I have never really liked the cold, that is why I moved from Ontario to B.C.  I have done a lot of laundry in my life.  I do like to have things clean.  I am one of those people who watched in wonder as her ex-spouse’s muddy work clothes went round and round in the white suds.  Bubbles were dirty but clothes came out clean.  Even the rhythm of the agitator pleased me.

I wished we could have put our marriage through that kind of process but it had to be hung out to dry and permanently frozen, no matter how many prayers were hung in a row over the years.

Yet the praying remains.  The laundry list continues as does the cleaning – for other loved clothes now.  The clothesline has become a breathing lifeline of hanging requests daily reeled in and out; a spiritual discipline.

 

Workshop Ended Early

IMG_2833 2

“Coat of Many Colours” 2019 Pilgrimage Blanket DS

A ten-week Spiritual Disciplines course ended early – half way through.  Actually, only one person had registered for the course.  I wrestled with cancelling it due to low registration but she was keen so I offered her one-on-one times each week.  Her appreciation of my work (it took at least twice as long to prepare each week as it did to facilitate the two hours) made it more than worthwhile.  I concluded that it must have been a God thing as I had decided a while ago that I preferred to offer group Spiritual Direction over individual sessions.

Nearing the half-way mark she let me know she had been accepted full time into a study program and would reluctantly have to let the Spiritual Disciplines sessions go.  I had mixed feelings.  I was happy for her.  I had actually enjoyed preparing the agendas for the two hours weekly and could use the practice as I had not given this kind of workshop for a while.  I realized that the blanket I had been knitting for a while now, was meant for her.  On our last time together, it happened to be her birthday.  I gave her the Pilgrimage Blanket and she gave me some kind comments about the workshops and also a gift she had made.

Life is often lived in between what we have planned.  These blankets are often created and prayed over without knowing who the particular one I am working on will go to.  Knitting for me is a Spiritual Discipline.

PILGRIMAGE BLANKETS 2019 

Artist Statement

Each blanket is as unique as each life is.  There are twists and turns and places of mystery.  Colours change like moods.  Beads shine like prayers.  Materials, stitches, techniques come and go at random, un-ironed, uncounted, unplanned.  Appendages hang from here and there.  Yet a pattern emerges in the intuitive journey.  Our lives are cared for from above.  Even in the darkest of times faith moves us to continue our one-of-a-kind lives with strength and peace.  They cover as we study, rest, play, watch Netflix, pray or dream.

DS.

Reading About Cultures

IMG_2322

“Pilgrimage (detail)” Acrylic on Canvas, DS

There will be all cultures in heaven.  Rah provides a history of challenges and a way forward to embrace humanity in all of our colours.

Readings from Soong-Chan Rah’s Book: “Many Colors: Cultural Intelligence for a Changing Church:

Stories have the power to build and develop community on multiple levels. In Western approaches to communication, we tend to focus on facts and information. Truth is communicated through statistics, numbers, dates, and information based on cognitive knowledge and is usually expressed through logical rhetoric. In certain non-Western approaches to communication, stories that evoke feelings and draw out a more emotional response may be the norm. The difference between these cultural expressions is that effective storytelling may have different intentions and approaches arising out of these different cultural values.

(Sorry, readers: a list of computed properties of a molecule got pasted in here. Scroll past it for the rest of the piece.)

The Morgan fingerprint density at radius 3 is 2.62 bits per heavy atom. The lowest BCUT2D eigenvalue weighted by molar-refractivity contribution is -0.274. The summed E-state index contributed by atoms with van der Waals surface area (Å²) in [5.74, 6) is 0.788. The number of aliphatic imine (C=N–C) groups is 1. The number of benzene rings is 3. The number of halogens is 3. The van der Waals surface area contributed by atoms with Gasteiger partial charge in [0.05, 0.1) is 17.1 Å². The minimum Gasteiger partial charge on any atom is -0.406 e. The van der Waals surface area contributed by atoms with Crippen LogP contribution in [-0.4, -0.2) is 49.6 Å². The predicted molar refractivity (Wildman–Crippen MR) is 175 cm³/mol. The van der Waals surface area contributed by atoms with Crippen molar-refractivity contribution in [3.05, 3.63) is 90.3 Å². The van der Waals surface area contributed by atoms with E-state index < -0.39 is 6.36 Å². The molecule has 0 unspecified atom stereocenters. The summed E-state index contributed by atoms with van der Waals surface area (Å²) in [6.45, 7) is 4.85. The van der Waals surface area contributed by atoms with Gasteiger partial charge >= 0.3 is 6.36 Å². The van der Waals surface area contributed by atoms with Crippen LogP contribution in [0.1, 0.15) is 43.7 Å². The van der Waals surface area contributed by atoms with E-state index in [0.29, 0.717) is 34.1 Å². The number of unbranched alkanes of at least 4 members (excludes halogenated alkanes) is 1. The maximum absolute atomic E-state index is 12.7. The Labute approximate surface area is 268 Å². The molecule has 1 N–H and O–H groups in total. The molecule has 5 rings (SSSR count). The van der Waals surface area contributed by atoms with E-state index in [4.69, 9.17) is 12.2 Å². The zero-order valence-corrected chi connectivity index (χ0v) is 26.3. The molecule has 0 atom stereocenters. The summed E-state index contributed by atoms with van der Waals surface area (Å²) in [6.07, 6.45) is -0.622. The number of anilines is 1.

Aristotle stated, “When storytelling goes bad, the result is decadence.” Society and culture cannot progress and be transformed without real, honest, and powerful stories. The church also loses its influence if it fails to engage in powerful storytelling.

A speaker will often close a sermon with a stirring and inspiring story. My earliest memory of public speaking was sharing my testimony before the entire church when I was a high school student since, like many American evangelicals, I was encouraged to share my personal testimony almost immediately after I became a Christian. Stories have the power to communicate elements of our faith in ways that a lecture cannot. When in doubt, share your story.

In our current American cultural context, some of our best storytellers are found through film. As a pastor, I found it fascinating that my congregants would connect to my referencing a movie more than a book.

Media have the power to transcend culture in ways that direct verbal communication cannot. Eric Law *explains the equalizing power of media by asserting that “verbal communication alone is a biased means of communication, favoring people who have a strong sense of individual power and verbal ability.

 It is important that a character undergoes credible and authentic change in the course of the narrative, keeping the setting in the forefront. A conversion story, for example, must not occur out of the blue—it must reveal the work and character of God, as well as the transformation that can take place in a man or woman. (3) Conflict Every worthwhile story needs an element of conflict. What difficulties is the character going through, and how do these affect change in him or her? As Christians, we are especially concerned about transformation. How is it accomplished? by a logical argument? through convincing rhetoric? No, true re-creation comes from the Spirit of God.

Two Targums of Love

Celsus Library Ancient Ephesus

The photo above is from the ‘Commons’ free images of the Celsus Library 117 AD in ancient Ephesus, a gift of love to honour his late father, Tiberius Julius Celsus Polemaeanus, Roman Senator of the Province of Asia, from his son Gaius Julius Aquila.

https://en.wikipedia.org/wiki/Library_of_Celsus

Targum: